Azekura Sanso

Whether you relax with the family, or roll up your sleeves and give Mother Nature a hand, the slow life is the good life at Azekura Sanso.

The village of Hakuba in northwestern Nagano is best known as the host of the 1998 Winter Olympics; however the beauty of all four seasons is not lost on the town. The area is filled with hiking courses and onsen (hot springs) and is the perfect setting for a “countryside family resort.”

Azekura Sano is just such a place. Owner and operator Toshio Watanabe’s log house retreat lies in forestland not too far from Hakuba Station. Many Japanese people are familiar with the azekura (log house) architectural style, created by stacking materials, from Shosoin, the well-known raised building sitting directly northwest of Todaiji Temple in Nara. Leaving nothing to chance, Watanabe built his log house from ????

He first laid eyes on a log home while traveling in Finland during his university days and was amazed by “the warm and relaxing feel of wood homes.” Over the years, he would spend several months at a time traveling throughout Europe, realizing in particular, “The people in rural areas lived with a deep sense of pride of their country lifestyle.”

The European thinking of “recreation as a part of culture” also became the basis for the concept of his “family resort.” At that time, a log house was quite uncommon in Japan, and the word “family resort” was not part of the lexicon.

After returning to Japan, he spent seven years working and pulling together funds. Finally in 1984 in Hakuba, a village in which he had previously worked for two years, his log house was open for business. His dream of creating a place where families could relax together had become a reality.

Living it up while doing nothing

Since the lodge opened, all the rooms have been kept both smoke-free and television-free. Watanabe not only wants you to take in the homey wood smell and the surroundings (there’s not a spot of concrete or aluminum in sight), but he also wants guests to enjoy some vacation time away from the rat race and TV. The majority of lighting is incandescent and local organic, pesticide-free foods grace the table with simplicity of taste, and the large deck features an outdoor bathtub that holds 10 guests.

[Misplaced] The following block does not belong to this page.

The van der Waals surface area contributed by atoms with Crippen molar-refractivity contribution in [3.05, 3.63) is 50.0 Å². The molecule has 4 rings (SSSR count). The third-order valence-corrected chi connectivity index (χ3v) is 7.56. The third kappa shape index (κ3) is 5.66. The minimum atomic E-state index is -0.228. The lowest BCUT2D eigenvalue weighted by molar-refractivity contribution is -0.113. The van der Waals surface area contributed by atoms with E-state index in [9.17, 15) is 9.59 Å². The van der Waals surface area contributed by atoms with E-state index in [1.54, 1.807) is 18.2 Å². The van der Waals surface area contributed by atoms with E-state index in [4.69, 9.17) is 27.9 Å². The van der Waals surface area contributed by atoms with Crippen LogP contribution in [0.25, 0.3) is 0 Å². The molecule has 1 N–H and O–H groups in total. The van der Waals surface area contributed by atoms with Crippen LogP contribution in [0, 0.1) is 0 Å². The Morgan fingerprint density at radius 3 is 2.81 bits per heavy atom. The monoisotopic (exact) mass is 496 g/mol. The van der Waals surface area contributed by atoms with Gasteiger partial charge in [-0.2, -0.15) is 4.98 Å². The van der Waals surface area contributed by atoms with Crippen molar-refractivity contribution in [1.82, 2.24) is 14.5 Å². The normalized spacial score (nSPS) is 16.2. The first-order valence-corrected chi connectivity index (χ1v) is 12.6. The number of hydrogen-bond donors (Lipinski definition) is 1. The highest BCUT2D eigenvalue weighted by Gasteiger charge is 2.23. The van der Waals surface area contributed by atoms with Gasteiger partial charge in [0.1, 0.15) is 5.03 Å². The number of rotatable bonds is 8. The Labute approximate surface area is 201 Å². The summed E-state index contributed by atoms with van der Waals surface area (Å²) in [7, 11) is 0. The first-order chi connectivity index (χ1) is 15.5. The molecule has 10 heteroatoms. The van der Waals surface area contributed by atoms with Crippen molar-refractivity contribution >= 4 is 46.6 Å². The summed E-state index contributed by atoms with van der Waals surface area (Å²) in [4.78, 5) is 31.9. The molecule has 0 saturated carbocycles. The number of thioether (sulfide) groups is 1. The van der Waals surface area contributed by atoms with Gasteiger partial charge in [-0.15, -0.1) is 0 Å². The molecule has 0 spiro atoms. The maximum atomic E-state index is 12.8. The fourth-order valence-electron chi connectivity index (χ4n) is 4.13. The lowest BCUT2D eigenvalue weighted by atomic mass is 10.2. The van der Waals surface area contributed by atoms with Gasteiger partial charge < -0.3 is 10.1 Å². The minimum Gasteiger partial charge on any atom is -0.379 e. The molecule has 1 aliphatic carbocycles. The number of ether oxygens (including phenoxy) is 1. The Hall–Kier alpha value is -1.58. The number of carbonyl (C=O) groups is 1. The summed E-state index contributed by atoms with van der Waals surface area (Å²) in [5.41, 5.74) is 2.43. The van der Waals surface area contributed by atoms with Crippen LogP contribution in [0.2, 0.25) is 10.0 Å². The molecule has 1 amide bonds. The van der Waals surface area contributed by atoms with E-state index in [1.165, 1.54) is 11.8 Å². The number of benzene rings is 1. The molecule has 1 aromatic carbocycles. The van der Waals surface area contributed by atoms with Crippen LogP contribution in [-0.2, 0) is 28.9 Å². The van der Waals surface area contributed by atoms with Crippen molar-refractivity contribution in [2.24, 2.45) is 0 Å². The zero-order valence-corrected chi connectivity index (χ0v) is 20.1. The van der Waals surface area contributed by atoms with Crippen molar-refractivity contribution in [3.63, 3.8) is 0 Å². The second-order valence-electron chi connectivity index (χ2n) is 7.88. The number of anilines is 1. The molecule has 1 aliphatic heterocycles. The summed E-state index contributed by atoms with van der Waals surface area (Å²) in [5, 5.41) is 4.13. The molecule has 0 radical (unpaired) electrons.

“It’s wonderful to have a soak while the snow is falling, particularly during a snowstorm,” he suggests.

The four seasons are certainly quite distinct in Hakuba. Watanabe continues,

“I’m always telling guests to enjoy the four skies—the four seasons. Of course, the winter landscape is beautiful, but for me the emerging new life in spring is my favorite. If you listen carefully you can almost hear the buds sprouting. I want folks to step into this grand piece of nature and enjoy the good life that comes with doing absolutely nothing.”

Hard work, free lodging – and a good cause

Those visiting the lodge can enjoy an abundance of outdoor activities such as walks in the woods, trekking and snowshoeing. If you’re lucky, you join an occasional forest hike with Watanabe to pick mountain vegetables and mushrooms which, no doubt, will find their way onto the dinner menu that night.

One of the programs Watanabe is currently working on is clearing brush from the lowland hills. These hills have long been neglected and are in need of some TLC. Guests are encouraged to get their hands dirty while getting the opportunity to consider environmental issues facing the area.

For those who put in at least four hours of work in the hills, Watanabe will provide three meals and a place to sleep—a working holiday! To date more than 50 young people of various nationalities have participated. Those interested in putting in a little elbow grease, please visit the home page (in Japanese, English, French and German) for details.

Azekura Sanso
Address: Wadano, Hakuba-mura, Kita Azumi-gun, Nagano 399-9301
Tel/Fax: (0261) 72-5238
URL: www.azekura.com
E-mail:
mail@azekura.com
Access:
By Train: (1) Tokyo Station to Nagano Station via Nagano Shinkansen. Nagano to Hakuba via Hakuba Shuttle Bus (Approx. two and half hours). (2) Shinjuku to (may need to change trains in Matsumoto) Hakuba via Azusa Limited Express (Approx. three hours).
By Car: (1) From Tokyo take the Kanetsu Expressway and then the Joshinetsu Expressway and exit the Koushoku Nagano I.C. Then take Route19 to Route 31 into Hakuba (Approx. four hours). (2) From Tokyo take the Chuo Expressway to the Nagano Expressway, then exit at Toyoshina I.C. and continue toward Hakuba on Route 148 (Approx. four hours).